Stuyvesant, Deconstructed

This survey sought to analyze some of the most hard-hitting topics Stuyvesant students have to face, with questions such as “What color is your toothbrush?” uncovering coveted Stuyvesant secrets.

Reading Time: 2 minutes

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By Ying Chen

Considering the stereotype of the caffeine-addicted Stuyvesant student, the finding that over 50 percent of students don’t drink coffee is surprising. Taking second place, Ferry’s and Terry’s seems to be the number one provider of caffeine to students, with Starbucks close behind at 10.4 percent.

With the large wave of students always exiting the 1/2/3 station, it makes sense that 37 percent of students take those trains. The A/C/E is a distant second at 17.4 percent, continuing the trend that the closer the station, the more students who take those trains. A solid six percent of students don’t take the train at all—they are fortunate enough to live within walking distance, the bus is their only option, or they live in the school.

Contrary to popular belief, Stuyvesant students do not sleep very much.

With the Stuyvesant building’s close proximity to Rockefeller Park, it’s no surprise that over a third of the students prefer the hangout spot. The relatively new froyo store 16 Handles now rivals bubble tea shops like Vivi for the preferred afterschool sweet treat. The Whole Foods cafe deserves more love though.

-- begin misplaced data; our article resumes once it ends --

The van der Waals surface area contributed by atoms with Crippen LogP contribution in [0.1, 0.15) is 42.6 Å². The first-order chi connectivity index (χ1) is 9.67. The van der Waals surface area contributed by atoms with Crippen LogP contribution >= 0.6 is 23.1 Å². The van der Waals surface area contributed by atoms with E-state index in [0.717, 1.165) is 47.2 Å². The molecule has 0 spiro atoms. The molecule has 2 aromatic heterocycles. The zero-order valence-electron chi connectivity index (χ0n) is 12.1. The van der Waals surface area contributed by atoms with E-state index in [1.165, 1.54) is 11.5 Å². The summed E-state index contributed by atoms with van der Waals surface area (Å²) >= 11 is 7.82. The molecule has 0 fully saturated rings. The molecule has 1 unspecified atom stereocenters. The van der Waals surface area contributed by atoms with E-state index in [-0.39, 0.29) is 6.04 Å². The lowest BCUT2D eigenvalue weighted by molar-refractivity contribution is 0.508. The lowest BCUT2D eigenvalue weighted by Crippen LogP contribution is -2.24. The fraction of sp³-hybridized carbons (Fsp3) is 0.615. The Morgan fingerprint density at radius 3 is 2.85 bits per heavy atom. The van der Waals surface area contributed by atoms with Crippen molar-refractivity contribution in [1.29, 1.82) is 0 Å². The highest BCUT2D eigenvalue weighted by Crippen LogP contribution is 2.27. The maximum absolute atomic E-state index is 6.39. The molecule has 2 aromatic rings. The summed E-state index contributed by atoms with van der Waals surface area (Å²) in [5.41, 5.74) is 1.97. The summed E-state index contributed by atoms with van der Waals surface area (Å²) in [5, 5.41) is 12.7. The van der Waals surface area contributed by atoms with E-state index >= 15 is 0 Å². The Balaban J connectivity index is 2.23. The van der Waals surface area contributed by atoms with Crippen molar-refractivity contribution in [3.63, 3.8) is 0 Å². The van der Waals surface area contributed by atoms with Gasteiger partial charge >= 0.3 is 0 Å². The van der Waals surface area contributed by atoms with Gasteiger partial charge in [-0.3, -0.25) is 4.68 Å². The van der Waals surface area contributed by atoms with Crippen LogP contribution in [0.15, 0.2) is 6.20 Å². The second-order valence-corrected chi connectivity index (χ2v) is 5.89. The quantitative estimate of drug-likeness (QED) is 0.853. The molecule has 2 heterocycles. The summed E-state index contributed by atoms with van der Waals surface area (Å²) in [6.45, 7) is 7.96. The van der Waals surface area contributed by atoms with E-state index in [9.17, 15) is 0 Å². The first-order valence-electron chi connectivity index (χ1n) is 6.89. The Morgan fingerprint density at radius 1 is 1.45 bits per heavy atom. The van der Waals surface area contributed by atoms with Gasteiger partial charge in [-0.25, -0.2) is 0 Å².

The debate that has plagued Stuyvesant students for millennia has finally been settled! The ultimate victor is Ferry’s. It seems like their Bacon Avocado Chipotles can go a long way.

It seems that Stuyvesant’s hatred of freshmen surpasses even that of AP Chemistry—over 50 percent of students would rather take four years of chemistry than live as an eternal freshman for the same duration of time. Perhaps by the fourth year, students will finally be able to understand thermodynamics.

Unsurprisingly, over half of Stuyvesant students have an admiration for the 7-9 escalator, with the high ceilings and incredible view. More practical escalators follow, with the 2-4 and 2-3 taking second and third place respectively. The 6-8 received little love at 3.1 percent, probably because it’s always broken.

If you ever needed proof that Stuyvesant students are boring, look no further. With 31.7 percent using a blue toothbrush and 24.7 percent using white, other far more interesting colors like pink and orange are left in the dust at 7.5 percent and 5.2 percent, respectively. An embarrassing number of students also own a green toothbrush, prompting the question, why?